Now for the adventure...  I was harkened back to my PC days a little bit on this particular upgrade.  First I purchased and downloaded it through the App Store.  That was no problem.  Once it downloaded, it asked me which drive to install it on. I was a little puzzled because the last time I did an upgrade, it just went on my main drive.  I mistakingly picked the wrong hard drive because I couldn't remember what the name of my boot drive was.  After the upgrad started processing I realized "woops, that's my video drive, I don't want to install it there" and turned off the Mac to my better judgement. It rebooted and said it could recover the install... but I didn't want to do that. I did have a moment of panic but was ability to use disk utility to set my original main drive as the active boot. I breathed a sigh of relief and cleaned off the install files from my video drive, and then tried again. (Had to re-download, which is slightly over 4gb for the install).

This time I paid closer attention and tried to tell the installer to upgrade the main drive that had Lion installed on it. I got an error something along the lines of "This is a Time Machine Backup drive".  I was a little confused... After about 20 minutes of googling the error, I came across an article that indicated that the installer will not let you upgrade the drive if there is an active time machine backup going on.  I then explored the backup folder and did indeed find that there was a time machine backup that I had started back in September of last year (not long after I got my Mac). I had actually aborted that back up but the files were still hanging around.  The "fix" was to delete the backup.backups folder where the in-process backup was.  I shelled out to terminal and tried doing an rm -rf (a unix command to delete the files) but it told me the files were locked by the system and I couldn't delete them.  I did some more googling and found that I needed to use the tmutil to delete them.  Success!  This was not a very pleasant experience, and it hearkened me back to the PC days. However, in the grand scheme of things it was pretty easy to clean up.  I really don't know why Apple would prevent you from installing if a time machine backup was still in process. I guess they figure better safe than sorry.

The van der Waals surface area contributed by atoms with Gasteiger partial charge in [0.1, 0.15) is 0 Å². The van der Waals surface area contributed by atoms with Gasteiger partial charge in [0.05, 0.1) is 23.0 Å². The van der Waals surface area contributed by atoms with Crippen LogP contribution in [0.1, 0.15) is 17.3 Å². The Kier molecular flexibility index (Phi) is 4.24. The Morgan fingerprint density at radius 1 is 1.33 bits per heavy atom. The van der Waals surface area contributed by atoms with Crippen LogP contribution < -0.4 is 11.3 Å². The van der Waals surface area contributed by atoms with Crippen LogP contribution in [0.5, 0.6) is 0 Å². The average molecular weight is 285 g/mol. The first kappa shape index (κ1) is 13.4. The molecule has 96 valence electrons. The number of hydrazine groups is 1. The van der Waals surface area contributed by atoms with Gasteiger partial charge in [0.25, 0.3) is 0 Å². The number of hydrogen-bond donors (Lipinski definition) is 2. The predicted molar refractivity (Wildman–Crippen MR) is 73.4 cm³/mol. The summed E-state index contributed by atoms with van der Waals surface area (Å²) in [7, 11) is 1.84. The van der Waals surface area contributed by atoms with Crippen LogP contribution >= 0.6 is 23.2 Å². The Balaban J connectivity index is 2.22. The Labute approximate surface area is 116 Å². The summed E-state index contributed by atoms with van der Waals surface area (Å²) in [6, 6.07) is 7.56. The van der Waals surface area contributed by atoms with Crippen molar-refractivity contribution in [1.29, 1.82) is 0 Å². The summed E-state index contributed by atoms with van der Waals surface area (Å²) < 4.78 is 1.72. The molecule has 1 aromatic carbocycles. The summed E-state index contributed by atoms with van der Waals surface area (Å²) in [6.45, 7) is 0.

After that, things were quite simple. The installer defaulted to my boot drive and I was able to finish up.  It took roughly 30 minutes.  The "last minute" was the longest, taking probably at least 5. After that it rebooted and my wall paper changed to the new and updated Milky Way galaxy image. Had it not been for that, I wouldn't have even noticed that I upgraded.  I later found the notification icon up in the top menu.  Everything else seems to be about the same, so far.

So I'm pretty excited about OSX Mountain Lion, but it doesn't seem to be a major change so far. I would encourage anyone wanting to upgrade to do it just so you are up to date, and especially if you are considering an Apple TV.  I haven't yet purchased the Apple TV but I plan on doing so once my budget recoups from another recent project which I plan on blogging about next.

As always, thanks for reading!

Tuesday, June 12, 2012

Adventures over the Spring and Summer

Time for another Mac Adventure! It's been a few months and sorry I've slipped on my updates lately. I've had a few things going on that have been higher on the priority scale... Spring soccer with the oldest, busy work schedule, and vacation!  Those things are out of the way now and the summer is on its way in. Granted, June is always a busy month- two birthdays to celebrate, father's day, etc.